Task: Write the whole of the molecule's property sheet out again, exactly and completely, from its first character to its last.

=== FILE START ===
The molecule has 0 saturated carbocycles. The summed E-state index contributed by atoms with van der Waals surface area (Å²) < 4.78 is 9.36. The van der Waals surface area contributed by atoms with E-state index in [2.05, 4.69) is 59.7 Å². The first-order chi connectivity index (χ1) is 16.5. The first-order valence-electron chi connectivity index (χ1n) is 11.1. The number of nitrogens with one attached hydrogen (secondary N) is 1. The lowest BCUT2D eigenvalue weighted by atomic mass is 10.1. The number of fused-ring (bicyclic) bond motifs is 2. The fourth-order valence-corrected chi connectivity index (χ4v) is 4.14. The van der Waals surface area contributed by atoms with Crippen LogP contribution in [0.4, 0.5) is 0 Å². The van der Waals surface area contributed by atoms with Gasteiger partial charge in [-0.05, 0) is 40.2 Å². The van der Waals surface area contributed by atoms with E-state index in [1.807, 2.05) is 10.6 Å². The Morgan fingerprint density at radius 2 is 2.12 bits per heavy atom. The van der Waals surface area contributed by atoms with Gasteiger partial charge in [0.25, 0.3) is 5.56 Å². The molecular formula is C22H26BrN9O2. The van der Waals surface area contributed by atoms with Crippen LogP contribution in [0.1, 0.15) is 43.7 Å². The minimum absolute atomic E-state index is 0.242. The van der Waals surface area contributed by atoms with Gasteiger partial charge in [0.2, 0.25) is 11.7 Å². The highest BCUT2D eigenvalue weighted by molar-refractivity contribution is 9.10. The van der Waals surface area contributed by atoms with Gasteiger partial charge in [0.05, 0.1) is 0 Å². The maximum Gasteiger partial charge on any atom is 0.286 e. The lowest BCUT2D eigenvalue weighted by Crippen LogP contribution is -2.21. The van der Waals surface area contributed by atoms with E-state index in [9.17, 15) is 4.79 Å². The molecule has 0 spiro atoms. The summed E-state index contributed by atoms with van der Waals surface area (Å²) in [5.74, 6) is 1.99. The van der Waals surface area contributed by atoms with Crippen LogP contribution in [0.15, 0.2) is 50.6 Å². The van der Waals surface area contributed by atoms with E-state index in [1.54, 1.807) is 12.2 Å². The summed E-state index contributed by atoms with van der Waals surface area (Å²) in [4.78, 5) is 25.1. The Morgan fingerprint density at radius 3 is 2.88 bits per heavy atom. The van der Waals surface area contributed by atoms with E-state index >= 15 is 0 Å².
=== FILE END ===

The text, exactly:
The molecule has 0 saturated carbocycles. The summed E-state index contributed by atoms with van der Waals surface area (Å²) < 4.78 is 9.36. The van der Waals surface area contributed by atoms with E-state index in [2.05, 4.69) is 59.7 Å². The first-order chi connectivity index (χ1) is 16.5. The first-order valence-electron chi connectivity index (χ1n) is 11.1. The number of nitrogens with one attached hydrogen (secondary N) is 1. The lowest BCUT2D eigenvalue weighted by atomic mass is 10.1. The number of fused-ring (bicyclic) bond motifs is 2. The fourth-order valence-corrected chi connectivity index (χ4v) is 4.14. The van der Waals surface area contributed by atoms with Crippen LogP contribution in [0.4, 0.5) is 0 Å². The van der Waals surface area contributed by atoms with Gasteiger partial charge in [-0.05, 0) is 40.2 Å². The van der Waals surface area contributed by atoms with E-state index in [1.807, 2.05) is 10.6 Å². The Morgan fingerprint density at radius 2 is 2.12 bits per heavy atom. The van der Waals surface area contributed by atoms with Gasteiger partial charge in [0.25, 0.3) is 5.56 Å². The molecular formula is C22H26BrN9O2. The van der Waals surface area contributed by atoms with Crippen LogP contribution in [0.1, 0.15) is 43.7 Å². The minimum absolute atomic E-state index is 0.242. The van der Waals surface area contributed by atoms with Gasteiger partial charge in [0.2, 0.25) is 11.7 Å². The highest BCUT2D eigenvalue weighted by molar-refractivity contribution is 9.10. The van der Waals surface area contributed by atoms with Gasteiger partial charge in [0.05, 0.1) is 0 Å². The maximum Gasteiger partial charge on any atom is 0.286 e. The lowest BCUT2D eigenvalue weighted by Crippen LogP contribution is -2.21. The van der Waals surface area contributed by atoms with E-state index in [9.17, 15) is 4.79 Å². The molecule has 0 spiro atoms. The summed E-state index contributed by atoms with van der Waals surface area (Å²) in [5.74, 6) is 1.99. The van der Waals surface area contributed by atoms with Crippen LogP contribution in [0.15, 0.2) is 50.6 Å². The van der Waals surface area contributed by atoms with E-state index in [1.54, 1.807) is 12.2 Å². The summed E-state index contributed by atoms with van der Waals surface area (Å²) in [4.78, 5) is 25.1. The Morgan fingerprint density at radius 3 is 2.88 bits per heavy atom. The van der Waals surface area contributed by atoms with E-state index >= 15 is 0 Å².